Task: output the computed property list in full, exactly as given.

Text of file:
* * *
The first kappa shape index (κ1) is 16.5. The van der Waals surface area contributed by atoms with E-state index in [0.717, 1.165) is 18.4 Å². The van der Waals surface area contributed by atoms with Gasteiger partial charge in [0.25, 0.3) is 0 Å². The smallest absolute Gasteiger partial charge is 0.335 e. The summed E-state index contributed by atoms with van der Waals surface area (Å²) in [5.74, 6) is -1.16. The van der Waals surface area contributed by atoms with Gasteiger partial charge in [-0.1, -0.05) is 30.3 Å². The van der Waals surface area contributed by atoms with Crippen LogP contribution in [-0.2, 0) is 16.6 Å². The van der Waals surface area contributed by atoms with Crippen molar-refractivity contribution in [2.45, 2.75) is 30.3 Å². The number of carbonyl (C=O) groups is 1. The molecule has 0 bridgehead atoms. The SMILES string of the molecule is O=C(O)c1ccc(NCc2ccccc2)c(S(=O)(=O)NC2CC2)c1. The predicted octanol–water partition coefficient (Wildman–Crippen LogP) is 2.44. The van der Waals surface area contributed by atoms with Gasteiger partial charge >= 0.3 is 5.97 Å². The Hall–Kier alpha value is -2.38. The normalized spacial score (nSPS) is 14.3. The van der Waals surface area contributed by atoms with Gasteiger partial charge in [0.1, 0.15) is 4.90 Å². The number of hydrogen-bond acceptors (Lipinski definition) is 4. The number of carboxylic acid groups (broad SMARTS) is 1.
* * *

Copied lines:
The first kappa shape index (κ1) is 16.5. The van der Waals surface area contributed by atoms with E-state index in [0.717, 1.165) is 18.4 Å². The van der Waals surface area contributed by atoms with Gasteiger partial charge in [0.25, 0.3) is 0 Å². The smallest absolute Gasteiger partial charge is 0.335 e. The summed E-state index contributed by atoms with van der Waals surface area (Å²) in [5.74, 6) is -1.16. The van der Waals surface area contributed by atoms with Gasteiger partial charge in [-0.1, -0.05) is 30.3 Å². The van der Waals surface area contributed by atoms with Crippen LogP contribution in [-0.2, 0) is 16.6 Å². The van der Waals surface area contributed by atoms with Crippen molar-refractivity contribution in [2.45, 2.75) is 30.3 Å². The number of carbonyl (C=O) groups is 1. The molecule has 0 bridgehead atoms. The SMILES string of the molecule is O=C(O)c1ccc(NCc2ccccc2)c(S(=O)(=O)NC2CC2)c1. The predicted octanol–water partition coefficient (Wildman–Crippen LogP) is 2.44. The van der Waals surface area contributed by atoms with Gasteiger partial charge >= 0.3 is 5.97 Å². The Hall–Kier alpha value is -2.38. The normalized spacial score (nSPS) is 14.3. The van der Waals surface area contributed by atoms with Gasteiger partial charge in [0.1, 0.15) is 4.90 Å². The number of hydrogen-bond acceptors (Lipinski definition) is 4. The number of carboxylic acid groups (broad SMARTS) is 1.